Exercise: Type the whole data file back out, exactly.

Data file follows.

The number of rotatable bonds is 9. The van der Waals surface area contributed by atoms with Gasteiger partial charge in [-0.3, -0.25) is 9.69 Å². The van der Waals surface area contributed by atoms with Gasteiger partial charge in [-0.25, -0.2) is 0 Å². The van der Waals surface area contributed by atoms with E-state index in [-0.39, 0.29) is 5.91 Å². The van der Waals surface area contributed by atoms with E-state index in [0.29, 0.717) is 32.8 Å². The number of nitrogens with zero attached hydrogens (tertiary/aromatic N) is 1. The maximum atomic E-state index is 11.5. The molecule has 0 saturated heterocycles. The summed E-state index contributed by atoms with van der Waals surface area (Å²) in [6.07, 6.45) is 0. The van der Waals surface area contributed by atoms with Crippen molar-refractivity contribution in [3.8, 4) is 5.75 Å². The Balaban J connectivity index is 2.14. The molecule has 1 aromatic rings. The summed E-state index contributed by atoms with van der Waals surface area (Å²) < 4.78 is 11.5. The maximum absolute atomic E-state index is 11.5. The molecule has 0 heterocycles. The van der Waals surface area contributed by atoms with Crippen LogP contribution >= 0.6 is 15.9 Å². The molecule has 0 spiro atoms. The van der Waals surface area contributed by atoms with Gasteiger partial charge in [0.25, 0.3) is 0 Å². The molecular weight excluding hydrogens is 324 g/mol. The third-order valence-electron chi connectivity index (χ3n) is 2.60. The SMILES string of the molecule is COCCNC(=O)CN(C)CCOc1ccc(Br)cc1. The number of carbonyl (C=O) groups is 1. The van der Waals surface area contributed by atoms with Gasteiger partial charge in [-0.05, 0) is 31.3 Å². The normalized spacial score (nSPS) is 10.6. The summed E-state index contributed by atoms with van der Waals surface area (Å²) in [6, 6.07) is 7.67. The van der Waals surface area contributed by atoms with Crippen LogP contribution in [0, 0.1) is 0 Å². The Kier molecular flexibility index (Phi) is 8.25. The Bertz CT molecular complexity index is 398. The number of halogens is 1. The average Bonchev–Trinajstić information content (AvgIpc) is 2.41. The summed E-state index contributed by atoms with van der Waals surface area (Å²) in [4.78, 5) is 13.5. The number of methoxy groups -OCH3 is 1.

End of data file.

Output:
The number of rotatable bonds is 9. The van der Waals surface area contributed by atoms with Gasteiger partial charge in [-0.3, -0.25) is 9.69 Å². The van der Waals surface area contributed by atoms with Gasteiger partial charge in [-0.25, -0.2) is 0 Å². The van der Waals surface area contributed by atoms with E-state index in [-0.39, 0.29) is 5.91 Å². The van der Waals surface area contributed by atoms with E-state index in [0.29, 0.717) is 32.8 Å². The number of nitrogens with zero attached hydrogens (tertiary/aromatic N) is 1. The maximum atomic E-state index is 11.5. The molecule has 0 saturated heterocycles. The summed E-state index contributed by atoms with van der Waals surface area (Å²) in [6.07, 6.45) is 0. The van der Waals surface area contributed by atoms with Crippen molar-refractivity contribution in [3.8, 4) is 5.75 Å². The Balaban J connectivity index is 2.14. The molecule has 1 aromatic rings. The summed E-state index contributed by atoms with van der Waals surface area (Å²) < 4.78 is 11.5. The maximum absolute atomic E-state index is 11.5. The molecule has 0 heterocycles. The van der Waals surface area contributed by atoms with Crippen LogP contribution >= 0.6 is 15.9 Å². The molecule has 0 spiro atoms. The van der Waals surface area contributed by atoms with Gasteiger partial charge in [0.25, 0.3) is 0 Å². The molecular weight excluding hydrogens is 324 g/mol. The third-order valence-electron chi connectivity index (χ3n) is 2.60. The SMILES string of the molecule is COCCNC(=O)CN(C)CCOc1ccc(Br)cc1. The number of carbonyl (C=O) groups is 1. The van der Waals surface area contributed by atoms with Gasteiger partial charge in [-0.05, 0) is 31.3 Å². The normalized spacial score (nSPS) is 10.6. The summed E-state index contributed by atoms with van der Waals surface area (Å²) in [6, 6.07) is 7.67. The van der Waals surface area contributed by atoms with Crippen LogP contribution in [0, 0.1) is 0 Å². The Kier molecular flexibility index (Phi) is 8.25. The Bertz CT molecular complexity index is 398. The number of halogens is 1. The average Bonchev–Trinajstić information content (AvgIpc) is 2.41. The summed E-state index contributed by atoms with van der Waals surface area (Å²) in [4.78, 5) is 13.5. The number of methoxy groups -OCH3 is 1.